I recently started playing a Native American Flute (NAF). Historically, NAFs are played by improvisation. I read music and have never improvised. I’m trying, but all my melodies sound very WASP-ish. I am white, after all . . .
There are flute circles made up of people who play the NAF, just like there are drum circles. I recently attended one and it was amazing! First, the setting was the Nature Center of a metropark, a beautiful log and stone structure. We met in the birding room, which has 3 sides of windows perched right on the Huron River; it’s outfitted with lodge-style furniture and a nice fireplace. The acoustics are great, too.
I was expecting everyone to show up and play their flute, like happens in a drum circle. I didn’t realize that NAFs become addictive after you obtain the first one. Everyone (but me) had at least 6 different flutes and some people had nearly 20! There are all kinds of them and once you learn to play them, it seems you want to make them.
The people were all so nice; the organizer, Karen, said that everyone who plays NAF is nice. One of the guys kind of took me under his wing; apparently, he had trouble overcoming his past traditional musical education when he started, so he had lots of tips for me. People showed up with drums, too, just to keep everyone in sync.
I’m excited to learn from these people!
Thursday, February 7, 2013
I'm working towards getting my certification as a lifeguard. Taking the class requires some pre-course tests, some of which involve swimming underwater for longer than I can hold my breath, so I'm training towards that goal. Besides getting a free membership when you work (even part-time) at a YMCA, I'd also like to spend some of my summers working with kids at summer camps.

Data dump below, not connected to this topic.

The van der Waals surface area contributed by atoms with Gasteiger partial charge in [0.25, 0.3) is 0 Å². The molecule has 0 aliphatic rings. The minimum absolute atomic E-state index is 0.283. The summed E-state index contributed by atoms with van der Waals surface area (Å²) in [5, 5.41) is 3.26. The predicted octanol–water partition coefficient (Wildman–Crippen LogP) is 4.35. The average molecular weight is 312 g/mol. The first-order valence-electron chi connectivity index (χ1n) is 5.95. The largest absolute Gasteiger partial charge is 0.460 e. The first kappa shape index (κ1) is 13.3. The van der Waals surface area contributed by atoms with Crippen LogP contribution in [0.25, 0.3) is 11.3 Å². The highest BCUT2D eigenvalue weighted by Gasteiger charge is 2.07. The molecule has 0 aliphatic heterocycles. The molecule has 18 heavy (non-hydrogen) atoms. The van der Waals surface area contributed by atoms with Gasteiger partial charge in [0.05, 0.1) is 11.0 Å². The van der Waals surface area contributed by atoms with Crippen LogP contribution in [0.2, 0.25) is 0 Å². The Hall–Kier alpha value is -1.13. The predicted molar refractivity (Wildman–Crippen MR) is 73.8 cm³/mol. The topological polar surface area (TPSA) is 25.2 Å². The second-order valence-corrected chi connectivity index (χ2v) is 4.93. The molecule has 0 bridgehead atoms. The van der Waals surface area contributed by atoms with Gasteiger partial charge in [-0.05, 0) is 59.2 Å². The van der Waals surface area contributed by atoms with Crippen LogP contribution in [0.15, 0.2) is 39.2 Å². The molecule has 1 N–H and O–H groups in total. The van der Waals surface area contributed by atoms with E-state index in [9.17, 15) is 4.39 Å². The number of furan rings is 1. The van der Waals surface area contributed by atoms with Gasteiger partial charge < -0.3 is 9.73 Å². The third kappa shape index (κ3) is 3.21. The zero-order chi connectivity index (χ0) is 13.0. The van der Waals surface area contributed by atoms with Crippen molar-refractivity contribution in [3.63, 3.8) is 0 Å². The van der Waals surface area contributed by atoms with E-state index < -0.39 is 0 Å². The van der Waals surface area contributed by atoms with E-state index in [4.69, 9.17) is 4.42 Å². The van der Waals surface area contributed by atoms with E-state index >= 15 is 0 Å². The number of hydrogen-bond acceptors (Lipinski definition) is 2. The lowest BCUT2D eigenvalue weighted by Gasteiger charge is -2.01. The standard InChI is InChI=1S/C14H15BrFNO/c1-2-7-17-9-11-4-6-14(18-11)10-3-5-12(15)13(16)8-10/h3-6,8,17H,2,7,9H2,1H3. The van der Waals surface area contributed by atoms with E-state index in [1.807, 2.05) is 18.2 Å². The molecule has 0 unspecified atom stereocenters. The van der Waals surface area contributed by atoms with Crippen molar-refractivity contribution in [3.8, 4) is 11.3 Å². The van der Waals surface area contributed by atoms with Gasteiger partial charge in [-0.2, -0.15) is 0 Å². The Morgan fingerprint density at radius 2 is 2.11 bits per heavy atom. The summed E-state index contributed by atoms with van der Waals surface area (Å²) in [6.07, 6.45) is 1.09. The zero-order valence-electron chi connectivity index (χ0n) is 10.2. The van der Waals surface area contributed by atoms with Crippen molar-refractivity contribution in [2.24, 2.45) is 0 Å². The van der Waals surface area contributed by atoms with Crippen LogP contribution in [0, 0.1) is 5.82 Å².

Michigan has a lot of YMCA Camps all over the state; they are usually owned by an individual branch or by the combined branches of a single metro area. YMCA's from four different states own camps in Michigan! Most of them were built in the early 1900's and they contain beautiful old log structures perched alongside some crystal-blue lake. They really are beautiful places to spend a vacation, besides the fun of mentoring kids for a couple weeks.
I would likely start at Camp Storer, located in the Irish Hills area and owned by the Toledo metro YMCA/JCC. This particular YMCA Program is special for a couple reasons. The local Jewish Community Center has partnered with one of the area branches, adding religious and cultural diversity. Another great thing about Toledo's YMCA/JCC network is that a membership is good for every branch. In most programs, you have to join an individual branch; making you a "guest" at any other branch. This serves to keep people from the 'hood in the 'hood, and I'm happy that Toledo's Y Leadership is truly practicing the Judeo/Christian principles espoused by "Corporate YMCA."
The picture is from Camp Nissokone, owned by the Metro-Detroit YMCAs, located in Oscoda. The hospital where I work actually rents this camp for a week every summer to hold session for kids who are transplant recipients. I may vounteer there, too.
My first attempt at the lifeguard testing is Monday. Wish me luck!